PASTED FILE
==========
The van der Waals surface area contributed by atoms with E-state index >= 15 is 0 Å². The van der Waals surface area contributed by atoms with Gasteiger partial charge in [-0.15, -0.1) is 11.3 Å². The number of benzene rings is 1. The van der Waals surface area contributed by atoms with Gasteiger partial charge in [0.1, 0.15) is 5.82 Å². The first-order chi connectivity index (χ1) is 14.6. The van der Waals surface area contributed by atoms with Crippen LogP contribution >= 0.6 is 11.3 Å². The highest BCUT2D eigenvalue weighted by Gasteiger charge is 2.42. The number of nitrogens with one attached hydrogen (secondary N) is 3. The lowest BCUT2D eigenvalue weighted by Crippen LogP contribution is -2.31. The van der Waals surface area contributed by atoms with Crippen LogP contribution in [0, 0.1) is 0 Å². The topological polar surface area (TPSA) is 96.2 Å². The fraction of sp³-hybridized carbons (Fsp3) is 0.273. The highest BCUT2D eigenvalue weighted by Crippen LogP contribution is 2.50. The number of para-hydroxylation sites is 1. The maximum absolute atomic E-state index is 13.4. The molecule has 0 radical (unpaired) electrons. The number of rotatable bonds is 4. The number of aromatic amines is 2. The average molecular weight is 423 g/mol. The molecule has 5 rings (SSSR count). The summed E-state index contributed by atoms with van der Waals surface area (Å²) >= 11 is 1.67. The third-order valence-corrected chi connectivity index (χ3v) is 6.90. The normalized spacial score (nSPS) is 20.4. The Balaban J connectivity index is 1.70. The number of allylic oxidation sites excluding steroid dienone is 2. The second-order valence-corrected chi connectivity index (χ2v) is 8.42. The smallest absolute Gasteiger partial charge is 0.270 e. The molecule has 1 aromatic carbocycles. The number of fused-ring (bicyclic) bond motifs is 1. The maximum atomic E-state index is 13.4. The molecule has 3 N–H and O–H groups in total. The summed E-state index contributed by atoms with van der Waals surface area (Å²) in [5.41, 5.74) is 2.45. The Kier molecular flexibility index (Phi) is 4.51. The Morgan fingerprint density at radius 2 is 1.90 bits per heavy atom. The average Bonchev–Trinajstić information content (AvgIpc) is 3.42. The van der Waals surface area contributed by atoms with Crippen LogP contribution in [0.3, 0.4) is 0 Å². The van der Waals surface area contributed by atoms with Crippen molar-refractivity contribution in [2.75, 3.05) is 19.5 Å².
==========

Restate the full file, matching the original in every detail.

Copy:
The van der Waals surface area contributed by atoms with E-state index >= 15 is 0 Å². The van der Waals surface area contributed by atoms with Gasteiger partial charge in [-0.15, -0.1) is 11.3 Å². The number of benzene rings is 1. The van der Waals surface area contributed by atoms with Gasteiger partial charge in [0.1, 0.15) is 5.82 Å². The first-order chi connectivity index (χ1) is 14.6. The van der Waals surface area contributed by atoms with Crippen LogP contribution >= 0.6 is 11.3 Å². The highest BCUT2D eigenvalue weighted by Gasteiger charge is 2.42. The number of nitrogens with one attached hydrogen (secondary N) is 3. The lowest BCUT2D eigenvalue weighted by Crippen LogP contribution is -2.31. The van der Waals surface area contributed by atoms with Crippen LogP contribution in [0, 0.1) is 0 Å². The topological polar surface area (TPSA) is 96.2 Å². The fraction of sp³-hybridized carbons (Fsp3) is 0.273. The highest BCUT2D eigenvalue weighted by Crippen LogP contribution is 2.50. The number of para-hydroxylation sites is 1. The maximum absolute atomic E-state index is 13.4. The molecule has 0 radical (unpaired) electrons. The number of rotatable bonds is 4. The number of aromatic amines is 2. The average molecular weight is 423 g/mol. The molecule has 5 rings (SSSR count). The summed E-state index contributed by atoms with van der Waals surface area (Å²) >= 11 is 1.67. The third-order valence-corrected chi connectivity index (χ3v) is 6.90. The normalized spacial score (nSPS) is 20.4. The Balaban J connectivity index is 1.70. The number of allylic oxidation sites excluding steroid dienone is 2. The second-order valence-corrected chi connectivity index (χ2v) is 8.42. The smallest absolute Gasteiger partial charge is 0.270 e. The molecule has 1 aromatic carbocycles. The number of fused-ring (bicyclic) bond motifs is 1. The maximum atomic E-state index is 13.4. The molecule has 3 N–H and O–H groups in total. The summed E-state index contributed by atoms with van der Waals surface area (Å²) in [5.41, 5.74) is 2.45. The Kier molecular flexibility index (Phi) is 4.51. The Morgan fingerprint density at radius 2 is 1.90 bits per heavy atom. The average Bonchev–Trinajstić information content (AvgIpc) is 3.42. The van der Waals surface area contributed by atoms with Crippen LogP contribution in [0.3, 0.4) is 0 Å². The van der Waals surface area contributed by atoms with Crippen molar-refractivity contribution in [2.75, 3.05) is 19.5 Å².